Organizing Assessments with Google Forms
By: Sarah Higley
When I began teaching elementary art two and a half years ago, I was immediately overwhelmed by the responsibility of assessing almost 400 students. The online grade book that my district provides is not user friendly for a teacher that sees every student in the school. Therefore, I set out to find my own way of organizing grades and assessments. The solution I found has served me well for nearly two years, and I hope it might give you some ideas about how you can organize your grades as well.
First of all, this process works much better if you have an iPad that you have access to all the time. The first step is on my regular computer. I create a Google Form for each class that has my report card standards on the top, then an empty space for the project we are working on, followed by a list of all the students in each class with the options of 1, 2, 3, 4, incomplete, and absent below each name. Yes, this step is time intensive, but I figure that the time it saves me throughout the year is worth it.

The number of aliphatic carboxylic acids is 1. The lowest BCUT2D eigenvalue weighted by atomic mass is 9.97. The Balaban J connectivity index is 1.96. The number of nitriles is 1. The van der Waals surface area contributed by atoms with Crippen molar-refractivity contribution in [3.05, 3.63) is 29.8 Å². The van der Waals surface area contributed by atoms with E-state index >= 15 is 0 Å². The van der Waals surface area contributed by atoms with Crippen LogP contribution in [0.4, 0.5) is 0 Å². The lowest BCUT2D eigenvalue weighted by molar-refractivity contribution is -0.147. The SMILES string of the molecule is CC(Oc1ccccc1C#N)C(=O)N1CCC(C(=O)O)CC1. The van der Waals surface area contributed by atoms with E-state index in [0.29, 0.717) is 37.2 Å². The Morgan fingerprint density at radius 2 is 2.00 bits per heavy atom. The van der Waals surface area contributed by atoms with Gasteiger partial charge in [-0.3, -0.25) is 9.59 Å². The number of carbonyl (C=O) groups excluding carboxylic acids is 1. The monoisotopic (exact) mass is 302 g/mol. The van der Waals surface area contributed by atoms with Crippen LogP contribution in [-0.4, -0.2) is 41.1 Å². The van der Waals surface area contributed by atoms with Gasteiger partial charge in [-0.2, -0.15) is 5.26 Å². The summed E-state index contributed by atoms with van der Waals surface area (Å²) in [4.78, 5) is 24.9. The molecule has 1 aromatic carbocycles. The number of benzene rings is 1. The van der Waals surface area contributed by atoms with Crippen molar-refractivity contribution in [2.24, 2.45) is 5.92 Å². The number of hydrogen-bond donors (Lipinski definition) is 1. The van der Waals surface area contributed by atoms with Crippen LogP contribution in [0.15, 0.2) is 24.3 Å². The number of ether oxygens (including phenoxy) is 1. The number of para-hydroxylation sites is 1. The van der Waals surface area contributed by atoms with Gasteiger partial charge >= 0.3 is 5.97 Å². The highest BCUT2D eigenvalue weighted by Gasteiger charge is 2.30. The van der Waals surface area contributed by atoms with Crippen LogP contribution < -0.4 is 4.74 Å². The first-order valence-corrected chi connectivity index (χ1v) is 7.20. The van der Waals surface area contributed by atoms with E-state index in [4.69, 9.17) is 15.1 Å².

The Google Form functions like an online survey. I can walk around the room with my iPad and tap on the grade I want to give each student. Then the magic starts! When I press submit, the information I put into the Google Form migrates to a Google Spreadsheet! This is why I love this system so much. I can pull up a spreadsheet for a particular class and see each student’s name with a list of their grades underneath. This is a function that I cannot do with the district grade book.
Depending on how your district does grading, this system may look different for you. I would suggest creating a practice Google Form and just playing around with it to see if you can make this tool work for you in your classroom. Even if my exact system is not right for you, you may be able to incorporate Google Forms to make your assessment organization more efficient. I hope this information was helpful!